[The manager] looks increasingly like the administrator of a vast empire, [the worker] like a brute…. They are connected only like the two extreme ends of a long chain, each occupying a place that is made for him, and which he cannot escape.

For Tocqueville, the social relations created by industrial production was the very definition of aristocracy. Though the inequality he imagined was more spiritual than material (he is less preoccupied by the mere inequality of wealth, though he does not ignore it), it is a radical challenge to the democratic social order he has sketched throughout Democracy in America. What’s more, it is a threat to democracy that emerges from democracy itself. If not quite Marx’s prediction of capitalism digging its own grave, Tocqueville’s prediction is perhaps an anticipation of the “cultural contradictions of capitalism” described by the twentieth-century observer of industrial society, Daniel Bell.


There is a possible interpretation of II.2.20 that is consistent with the triumphalist conservative-liberal post-Cold War Tocqueville. As he writes, this new aristocracy is not like that of Old Europe. Even if few poor people might rise to the top, nothing stops formally them from doing so, and as Tocqueville writes, plenty of rich people later fall back out of the new aristocracy. What’s more, there was nothing of the old personal subservience of the poor to members of the aristocracy, a feature which led Tocqueville to characterize it as a “restrained” aristocracy, less dangerous than its predecessors. Tocqueville’s democratic aristocracy might in this sense simply be what Americans today prefer to call “meritocracy” (a term initially coined in a satire describing a neo-aristocratic society). In other words, this is an aristocracy where the social inequalities are justified because they are produced under the democratic condition of “equality of opportunity.”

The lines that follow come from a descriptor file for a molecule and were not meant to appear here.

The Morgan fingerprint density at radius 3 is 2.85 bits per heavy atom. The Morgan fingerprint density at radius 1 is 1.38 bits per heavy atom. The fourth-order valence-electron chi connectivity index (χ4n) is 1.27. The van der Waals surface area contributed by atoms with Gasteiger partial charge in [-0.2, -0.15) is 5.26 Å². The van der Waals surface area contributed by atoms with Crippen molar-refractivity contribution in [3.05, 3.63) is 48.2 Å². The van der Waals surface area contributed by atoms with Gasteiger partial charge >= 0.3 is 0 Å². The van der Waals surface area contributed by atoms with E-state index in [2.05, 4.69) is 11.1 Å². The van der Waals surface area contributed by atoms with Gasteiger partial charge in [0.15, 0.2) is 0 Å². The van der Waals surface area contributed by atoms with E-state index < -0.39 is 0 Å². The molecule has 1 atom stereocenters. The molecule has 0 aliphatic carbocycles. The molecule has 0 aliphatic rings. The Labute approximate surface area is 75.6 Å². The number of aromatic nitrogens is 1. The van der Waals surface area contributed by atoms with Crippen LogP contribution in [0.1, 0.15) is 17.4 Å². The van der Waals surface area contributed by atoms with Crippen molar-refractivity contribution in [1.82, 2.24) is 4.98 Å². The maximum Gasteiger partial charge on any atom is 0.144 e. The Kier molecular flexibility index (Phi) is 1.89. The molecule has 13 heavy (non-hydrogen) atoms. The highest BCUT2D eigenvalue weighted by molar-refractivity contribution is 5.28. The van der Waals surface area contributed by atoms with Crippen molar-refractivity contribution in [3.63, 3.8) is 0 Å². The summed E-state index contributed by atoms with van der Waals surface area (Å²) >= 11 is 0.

Tocqueville himself, though, was under no illusions about the danger of this new aristocracy if one is committed to democracy—as he writes, nothing should be more concerning to the democratic legislator. In one of his less prescient moments, one that also reveals some of his weaknesses as a political economist, Tocqueville did not believe rich people in a democracy would be drawn to seek political power. He nonetheless understood what would be at stake if this prediction proved false. An aristocracy that emerges from industry is subservient to it, and by this token is incapable of governing in the fullest democratic sense of the term. So while Tocqueville was relatively optimistic that this aristocracy was unlikely to pose a serious threat to democratic politics, he had an intuition for what might happen in a situation like our own. As scholars like Thomas Piketty have shown, we are currently on track to reach levels of global inequality—transmitted through inherited wealth—not seen since the 19th-century Belle Époque. This accumulation of inequality has coincided with decades of neoliberal governance that has done much to “destroy the demos,” as Wendy Brown has put it. This may not be the world order Tocqueville foresaw, but it is certainly not one he would celebrate.


Photo Credit: VasenkaPhotography, Detroit Institute of Art ~ Diego Rivera Mural, via Flickr, CC BY 2.0.